What happens now with admissions?


Ever since Eric Adams was declared the winner of the New York City Democratic mayoral primary in July, parents have been begging me to gaze into my crystal ball and tell them what high school admissions will look like for September 2022 and beyond.

For the 15 years that I’ve been offering public “Getting Into NYC High School” workshops, I’ve been telling families, “This is New York. Anyone who tells you they know what’s going to happen with schools is lying, either to you or to themselves.”

I can’t make predictions, but I can make some educated guesses based on what’s happened in the past, what various politicians have said they’d like to see happen, and what they actually have the authority to make happen.

Let’s start with the Specialized High School Admissions Test, or the SHSAT.
Current NYC mayor Bill de Blasio entered office eight years ago announcing that a single test for admissions was inequitable and unacceptable, though he waited for second term — after his own son graduated from the specialized Brooklyn Tech — before actually doing anything about it.

Changing the criteria for admission to an SHSAT school, however, was not up to the mayor. It was up to the state. In June of 2018, with only three weeks left in the Assembly session, de Blasio sent his chancellor to Albany to agitate for a vote on a bill that would scrap the test.

School Chancellor Richard Carranza, left, and Mayor Bill de Blasio, are seen during an inspection of health safeguard protocols for COVID-19 at Bronx Collaborative High School in New York.
De Blasio visits Bronx Collaborative High School during an inspection of health safeguards August 2020.
AP / Bebeto Matthews

Mayor de Blasio expressed shock when he was told there wouldn’t be enough time to consider his proposal, and vowed to present it again the following year. Which he did. And was turned down again. And again, in 2020.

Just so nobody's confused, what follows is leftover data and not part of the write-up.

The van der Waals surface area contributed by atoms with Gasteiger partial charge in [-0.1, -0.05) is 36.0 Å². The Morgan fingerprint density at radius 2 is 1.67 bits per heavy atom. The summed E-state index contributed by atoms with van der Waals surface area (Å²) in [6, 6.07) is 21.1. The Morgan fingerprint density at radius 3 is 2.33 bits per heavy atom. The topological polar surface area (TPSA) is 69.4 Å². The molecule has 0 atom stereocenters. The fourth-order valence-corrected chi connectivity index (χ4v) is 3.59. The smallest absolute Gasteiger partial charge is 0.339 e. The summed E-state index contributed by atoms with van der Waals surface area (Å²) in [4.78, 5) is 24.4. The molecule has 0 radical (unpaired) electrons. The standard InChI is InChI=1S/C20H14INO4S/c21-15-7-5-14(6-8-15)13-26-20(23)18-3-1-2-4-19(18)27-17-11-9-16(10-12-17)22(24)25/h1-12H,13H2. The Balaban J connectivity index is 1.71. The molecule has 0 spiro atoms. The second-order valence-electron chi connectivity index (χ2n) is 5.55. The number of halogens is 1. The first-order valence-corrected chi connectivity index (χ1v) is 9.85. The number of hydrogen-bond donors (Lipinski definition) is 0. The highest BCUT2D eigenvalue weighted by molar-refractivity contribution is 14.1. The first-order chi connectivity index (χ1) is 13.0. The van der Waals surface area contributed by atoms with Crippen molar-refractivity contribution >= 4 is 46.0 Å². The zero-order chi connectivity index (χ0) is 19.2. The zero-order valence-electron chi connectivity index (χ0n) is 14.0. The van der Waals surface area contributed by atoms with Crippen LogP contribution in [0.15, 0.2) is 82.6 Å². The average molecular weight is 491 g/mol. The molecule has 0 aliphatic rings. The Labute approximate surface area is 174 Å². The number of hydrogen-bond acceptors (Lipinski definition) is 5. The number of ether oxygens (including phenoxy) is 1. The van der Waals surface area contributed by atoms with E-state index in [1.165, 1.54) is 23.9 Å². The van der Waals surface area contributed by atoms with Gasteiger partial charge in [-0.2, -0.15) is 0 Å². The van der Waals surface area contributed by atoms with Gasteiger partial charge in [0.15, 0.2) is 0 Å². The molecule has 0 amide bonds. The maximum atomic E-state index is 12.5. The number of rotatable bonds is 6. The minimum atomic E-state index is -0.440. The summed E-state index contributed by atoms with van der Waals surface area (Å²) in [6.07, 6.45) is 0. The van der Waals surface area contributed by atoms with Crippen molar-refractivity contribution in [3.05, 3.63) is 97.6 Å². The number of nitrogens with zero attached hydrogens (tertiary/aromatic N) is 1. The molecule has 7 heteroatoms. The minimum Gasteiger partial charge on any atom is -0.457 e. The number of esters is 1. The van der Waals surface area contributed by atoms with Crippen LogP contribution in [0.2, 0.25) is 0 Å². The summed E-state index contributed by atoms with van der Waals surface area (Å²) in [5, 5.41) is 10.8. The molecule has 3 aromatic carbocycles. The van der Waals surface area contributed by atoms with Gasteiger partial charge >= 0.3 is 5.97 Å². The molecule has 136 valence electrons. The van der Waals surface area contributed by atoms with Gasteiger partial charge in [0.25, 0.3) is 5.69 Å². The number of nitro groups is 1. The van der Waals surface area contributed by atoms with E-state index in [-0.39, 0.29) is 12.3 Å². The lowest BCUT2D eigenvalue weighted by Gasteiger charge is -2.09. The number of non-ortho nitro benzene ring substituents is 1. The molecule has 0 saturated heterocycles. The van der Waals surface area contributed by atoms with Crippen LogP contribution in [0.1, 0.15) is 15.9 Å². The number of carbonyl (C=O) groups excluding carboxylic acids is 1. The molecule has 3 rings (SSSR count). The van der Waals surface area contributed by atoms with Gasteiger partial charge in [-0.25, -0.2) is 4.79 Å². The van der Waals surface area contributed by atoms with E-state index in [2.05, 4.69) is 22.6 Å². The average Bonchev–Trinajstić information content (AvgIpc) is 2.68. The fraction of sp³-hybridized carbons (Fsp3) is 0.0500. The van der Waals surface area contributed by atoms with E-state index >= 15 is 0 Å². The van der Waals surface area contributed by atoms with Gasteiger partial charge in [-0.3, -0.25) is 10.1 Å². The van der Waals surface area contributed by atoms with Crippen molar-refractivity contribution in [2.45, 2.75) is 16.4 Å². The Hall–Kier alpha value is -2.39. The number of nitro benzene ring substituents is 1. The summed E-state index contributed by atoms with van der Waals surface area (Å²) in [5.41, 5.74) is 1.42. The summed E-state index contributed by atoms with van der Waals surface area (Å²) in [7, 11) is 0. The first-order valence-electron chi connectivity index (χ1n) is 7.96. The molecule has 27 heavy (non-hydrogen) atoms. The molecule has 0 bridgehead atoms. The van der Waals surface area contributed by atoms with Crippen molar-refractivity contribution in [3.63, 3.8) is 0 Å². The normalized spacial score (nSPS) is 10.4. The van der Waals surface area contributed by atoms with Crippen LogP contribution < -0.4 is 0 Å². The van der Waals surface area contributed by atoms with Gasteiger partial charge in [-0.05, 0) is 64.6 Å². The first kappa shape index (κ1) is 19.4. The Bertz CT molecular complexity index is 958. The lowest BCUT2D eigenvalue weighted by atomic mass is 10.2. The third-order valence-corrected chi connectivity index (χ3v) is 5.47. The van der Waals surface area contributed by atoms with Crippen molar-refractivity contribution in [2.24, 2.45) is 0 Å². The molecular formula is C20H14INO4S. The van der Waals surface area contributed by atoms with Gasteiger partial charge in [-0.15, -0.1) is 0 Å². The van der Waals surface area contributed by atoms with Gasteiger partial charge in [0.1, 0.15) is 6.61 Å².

Mayor-elect Adams has indicated that getting rid of the SHSAT is not on his priority list, so the SHSAT schools seem safe for now.

One specialized school that doesn’t use the SHSAT for admissions is LaGuardia High School of the Arts. At LaGuardia, students are admitted based on an audition, as well as on their grades and standardized test scores. For 2021, due to the pandemic, students auditioned not in person, but via prerecorded video. Will arts schools be able to hold auditions for the coming year?

For 2021 admissions, all public middle schools were unscreened. Which meant that not only could academically accelerated schools not look at grades and test scores, but arts schools also couldn’t hold auditions. Everyone was required to accept exclusively via lottery. There is now a push to make all public high schools follow suit.

The argument is that, due to the pandemic, the majority of middle schoolers didn’t take state tests, so using them as an admissions criteria would be inequitable. Furthermore, many children’s lives were disrupted, which means grades are also an unfair metric.
In the past, many high schools used an algorithm that took into account grades, test scores, and other criteria, like their own exams, essays, interviews, and so on, in order to rank every applicant and offer admissions starting with the top student and working their way down until the class was full.

Mayor-elect Eric Adams
Mayor-elect Eric Adams has indicated that he supports accelerated education, but he has also made it clear that it is not his priority
AP / Mary Altaffer

For 2021, while some high schools continued to employ that model (including those who assessed “soft” metrics they didn’t feel compelled to define or reveal how they were evaluated), others set a floor for minimum requirements — an 85 grade point average and a 3 standardized test score, for instance — and put all students who met that criteria into a lottery. This meant that a student with a 99 average had no advantage over a student with an 85 average.